Album Reviews

IDLES – Ultra Mono – Album Review

IDLES – Ultra Mono – Album Review
by Killian Laher

IDLES have dished out some of the finest in-your-face punk rock in recent years.  They really delivered on 2018’s Joy As An Act of Resistance album, but not only that, some incendiary live shows have raised expectation levels ahead of this, their third album.

It starts gently with ambient swells of cellos… of course it doesn’t.  Opening track War barrels out of the speakers, with singer Joe Talbot roaring within 70 seconds, leading into a chorus of “THIS. MEANS. WARRR!!!!!!!”  The song rocks as hard as anything previously heard from them, another IDLES anthem in the making.  Grounds sounds like the quintessential IDLES song, rhythm based with stabs of guitar and keyboards and clever, punning lyrics “fee fi fo fum, I smell the blood of a million sons”.  The song stomps along gleefully, even throwing in a brief Eastern motif before the end.  Reigns, later in the album, channels a similarly propulsive rhythm as it bashes out pummeling guitars, Talbot singing “how does it feel to have shagged the working classes into dust”.  Mr Motivator if anything ups the intensity even more.  Talbot barks “like Conor McGregor with a samurai sword on rollerblades” which is as nightmarish an image as you’re likely to hear in 2020.  The lyrics and images absolutely fly by, channelling Frida Kahlo, Tracey Emin, The Fall, Flavor Flav before winding up singing “you’re Joe Cal-Fucking-zaghe!”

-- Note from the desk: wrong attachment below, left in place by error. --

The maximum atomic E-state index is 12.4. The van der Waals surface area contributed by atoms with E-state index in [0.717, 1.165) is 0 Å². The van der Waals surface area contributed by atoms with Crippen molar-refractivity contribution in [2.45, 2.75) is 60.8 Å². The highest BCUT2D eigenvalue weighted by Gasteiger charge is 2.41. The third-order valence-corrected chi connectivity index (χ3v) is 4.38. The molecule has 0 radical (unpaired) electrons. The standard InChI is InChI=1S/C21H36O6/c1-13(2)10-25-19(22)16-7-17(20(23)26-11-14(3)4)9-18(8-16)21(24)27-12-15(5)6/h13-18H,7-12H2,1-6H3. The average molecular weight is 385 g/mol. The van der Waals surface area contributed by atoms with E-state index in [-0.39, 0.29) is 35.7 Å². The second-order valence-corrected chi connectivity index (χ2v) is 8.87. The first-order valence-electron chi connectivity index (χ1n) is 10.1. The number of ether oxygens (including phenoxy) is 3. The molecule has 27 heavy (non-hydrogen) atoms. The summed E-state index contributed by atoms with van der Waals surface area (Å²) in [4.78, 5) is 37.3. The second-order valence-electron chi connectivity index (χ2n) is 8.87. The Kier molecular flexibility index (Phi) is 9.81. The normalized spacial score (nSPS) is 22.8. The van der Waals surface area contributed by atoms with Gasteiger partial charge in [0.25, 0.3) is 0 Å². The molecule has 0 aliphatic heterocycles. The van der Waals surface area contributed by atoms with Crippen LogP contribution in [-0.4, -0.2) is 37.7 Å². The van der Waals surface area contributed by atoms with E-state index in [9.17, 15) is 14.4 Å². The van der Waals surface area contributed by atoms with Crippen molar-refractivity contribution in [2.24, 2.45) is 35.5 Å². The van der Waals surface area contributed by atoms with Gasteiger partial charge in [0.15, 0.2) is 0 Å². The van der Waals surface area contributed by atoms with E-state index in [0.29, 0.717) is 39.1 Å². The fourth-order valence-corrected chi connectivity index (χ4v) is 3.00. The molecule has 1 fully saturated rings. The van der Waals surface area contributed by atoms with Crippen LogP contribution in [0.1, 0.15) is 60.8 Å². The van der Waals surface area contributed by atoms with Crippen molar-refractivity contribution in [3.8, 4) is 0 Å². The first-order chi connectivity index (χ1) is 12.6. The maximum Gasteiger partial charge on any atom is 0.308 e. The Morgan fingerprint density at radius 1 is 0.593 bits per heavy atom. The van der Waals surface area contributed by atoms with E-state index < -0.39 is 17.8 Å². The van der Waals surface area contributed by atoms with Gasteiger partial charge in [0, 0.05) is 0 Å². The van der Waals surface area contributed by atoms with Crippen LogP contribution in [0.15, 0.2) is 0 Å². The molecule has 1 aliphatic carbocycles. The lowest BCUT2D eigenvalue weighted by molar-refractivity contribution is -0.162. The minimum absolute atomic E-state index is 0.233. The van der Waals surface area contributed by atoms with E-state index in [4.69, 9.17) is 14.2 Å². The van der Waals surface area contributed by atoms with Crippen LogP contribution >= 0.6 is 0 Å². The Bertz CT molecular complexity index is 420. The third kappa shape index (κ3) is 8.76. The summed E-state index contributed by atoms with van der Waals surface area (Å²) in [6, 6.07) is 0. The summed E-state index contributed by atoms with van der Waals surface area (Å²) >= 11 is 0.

By now you may well be exhausted with three hugely in your face songs.  The album doesn’t let up from there with some of the finest hard rock around currently.  Anxiety, Danke and The Lover sound like those solid Queens of the Stone Age songs from the early noughties, though not sure if QOTSA even get as in your face as the band do on the latter, as the track ends with them bawling what sounds like “eat shit!”.  A brief snatch of piano introduces another stomper, Kill Them WIth Kindness which is a little like Pearl Jam in their punkier moments only for Talbot’s barked vocals.  Model Village has so much energy that you’ll barely keep up – with another roared Lynn Anderson-referencing chorus (“I beg your pardon, I don’t care about your rose garden”).  The White Stripes-ish Carcinogenic has a really danceable bassline, its beaten-to-bits guitar twangs showing the band striking out in a new direction.  It’s a track with no real precedent in IDLES’ catalogue.  The band show they can do something completely different with Hymn.  Opening with an eerie, droning keyboard, the song is full of understated menace, threatening to explode into life but never quite doing it.  It’s by no means easy-listening but it’s one of the few songs here designed for something other than the moshpit and is one of the finest things they’ve done to date.

The album will definitely be one of the bigger indie-rock albums of the back half of the year.  There is a feeling with some of these songs that you’ve heard them before, perhaps a warning sign that this band may repeat themselves every so often.  Although those who loved IDLES previous two albums will be delighted with this.  One of the most intense albums you’ll hear this year.

Track List:
1. War
2. Grounds
3. Mr. Motivator
4. Anxiety
5. Kill Them With Kindness
6. Model Village
7. Ne Touche Pas Moi
8. Carcinogenic
9. Reigns
10. The Lover
11. Hymn
12. Danke

Grounds

Categories: Album Reviews, Best Albums, Header, Music

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